• Ultra Sports

Why is core strength important for back pain?

Updated: Feb 10, 2019



Rugby is very close to my heart, as it has made up a big part of my adult life both personally and professionally.

So when I was asked to write a blog pertaining to rugby, a lot of options came to mind. Shoulders, necks, knees – all commonly injured joints when playing rugby. But something that people don’t talk about enough in rugby players is the importance of core strength.

When I worked as Head Physiotherapist to Anglican Church Grammar School’s rugby program, we would often reminisce on alumni, David Pocock, who would do 450 sit ups before bed each night from when he was just 14 years of age. Pocock has since gone on to play 65 tests for the Wallabies since leaving the rugby program, but the legacy of his training lives on to this day.

Luckily for readers of this blog, we will not be prescribing Pocock’s training plan. Thankfully, our understanding of the body and how best to look after it has advanced beyond 450 pre-bed situps.

Whether you’re a professional rugby player, social footballer, backyard cricketer or one of the 38% of our population who experience back pain – this blog is for you. We all know that core strength is important, but people don’t necessarily know why, much less how to train it effectively.

For starters, I want to make a clarification. “Core strength” is an interchangeable term. Other ways to describe it are: Core stability, lumbopelvic stability, trunk stability and motor control. Personally, I believe “Core Stability” is the best term, as stability encompasses strength and endurance in a functional manner. It’s all-encompassing and ‘ticks all the boxes’ so to speak.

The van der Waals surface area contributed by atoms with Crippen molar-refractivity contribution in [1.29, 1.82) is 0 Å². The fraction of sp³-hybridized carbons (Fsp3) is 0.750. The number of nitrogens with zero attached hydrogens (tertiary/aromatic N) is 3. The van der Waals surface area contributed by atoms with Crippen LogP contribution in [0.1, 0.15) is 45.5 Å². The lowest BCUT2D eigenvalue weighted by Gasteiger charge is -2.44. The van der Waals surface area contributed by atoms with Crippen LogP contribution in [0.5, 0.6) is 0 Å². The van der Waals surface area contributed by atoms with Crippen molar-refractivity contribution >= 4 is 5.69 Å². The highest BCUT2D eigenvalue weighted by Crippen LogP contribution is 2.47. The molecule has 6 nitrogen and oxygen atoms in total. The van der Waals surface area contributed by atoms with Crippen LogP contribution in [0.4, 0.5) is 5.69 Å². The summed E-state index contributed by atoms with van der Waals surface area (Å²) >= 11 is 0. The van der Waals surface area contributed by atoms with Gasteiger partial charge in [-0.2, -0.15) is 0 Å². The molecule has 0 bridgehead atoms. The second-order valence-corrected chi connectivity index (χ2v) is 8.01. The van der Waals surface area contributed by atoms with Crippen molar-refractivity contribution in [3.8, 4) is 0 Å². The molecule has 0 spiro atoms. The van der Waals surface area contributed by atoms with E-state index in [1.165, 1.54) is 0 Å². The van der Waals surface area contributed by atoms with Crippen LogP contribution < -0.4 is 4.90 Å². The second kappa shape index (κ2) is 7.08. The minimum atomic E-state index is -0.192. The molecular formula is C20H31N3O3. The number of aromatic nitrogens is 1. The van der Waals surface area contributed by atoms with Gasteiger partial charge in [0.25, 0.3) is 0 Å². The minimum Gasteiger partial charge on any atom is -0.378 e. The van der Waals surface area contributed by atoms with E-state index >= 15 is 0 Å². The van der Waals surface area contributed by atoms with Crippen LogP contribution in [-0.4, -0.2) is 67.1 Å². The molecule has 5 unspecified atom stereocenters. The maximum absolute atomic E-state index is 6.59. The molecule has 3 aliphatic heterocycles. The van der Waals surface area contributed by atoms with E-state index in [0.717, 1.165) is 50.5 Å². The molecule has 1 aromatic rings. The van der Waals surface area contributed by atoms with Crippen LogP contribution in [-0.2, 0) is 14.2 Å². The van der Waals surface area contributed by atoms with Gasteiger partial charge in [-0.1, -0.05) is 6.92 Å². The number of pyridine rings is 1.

Why is core stability so important?

Brukner and Khan say it best: “a comprehensive strengthening or facilitation of core muscles has been advocated as a preventative, rehabilitative and performance-enhancing program for various lumbar spine and musculoskeletal injuries”. So core stability is for more than just our elite rugby players, it’s for people recovering from, or trying to avoid, injury.

What is the core made up of?

Think of your core as a box. The pelvic floor and hip girdle musculature make up the base, the diaphragm acts as the lid, the abdominal wall represents the front of the box, the paraspinals and gluteals represent the back of the box and hip abductors and rotators make up the sides of the box.

Therefore the lumbar spine depends on this musculature to give it stability. While it's assisted passively by bony and ligamentous structures, without the muscles of the "box" engaging, the lumbar spine cannot bear much compressive load.

Which muscles need training?

A number of muscles function to stabilise the spine. The muscles can be classified into 2 groups:

Global (dynamic) muscles:

These are the large, ultra powerful muscles that generate a lot of torque. These muscles include: the rectus abdominis, iliocostalis and external obliques.

Local (postural) muscles:

These are the muscles that attach directly onto the vertebrae of your spine. They function to stabilise the lower back during movement. These muscles include: multifidus, psoas major, quadratus lumborum, transversus abdominis, the diaphragm and the posterior fibres of the internal oblique as well as the lumbar fibres of iliocostalis and longissimus.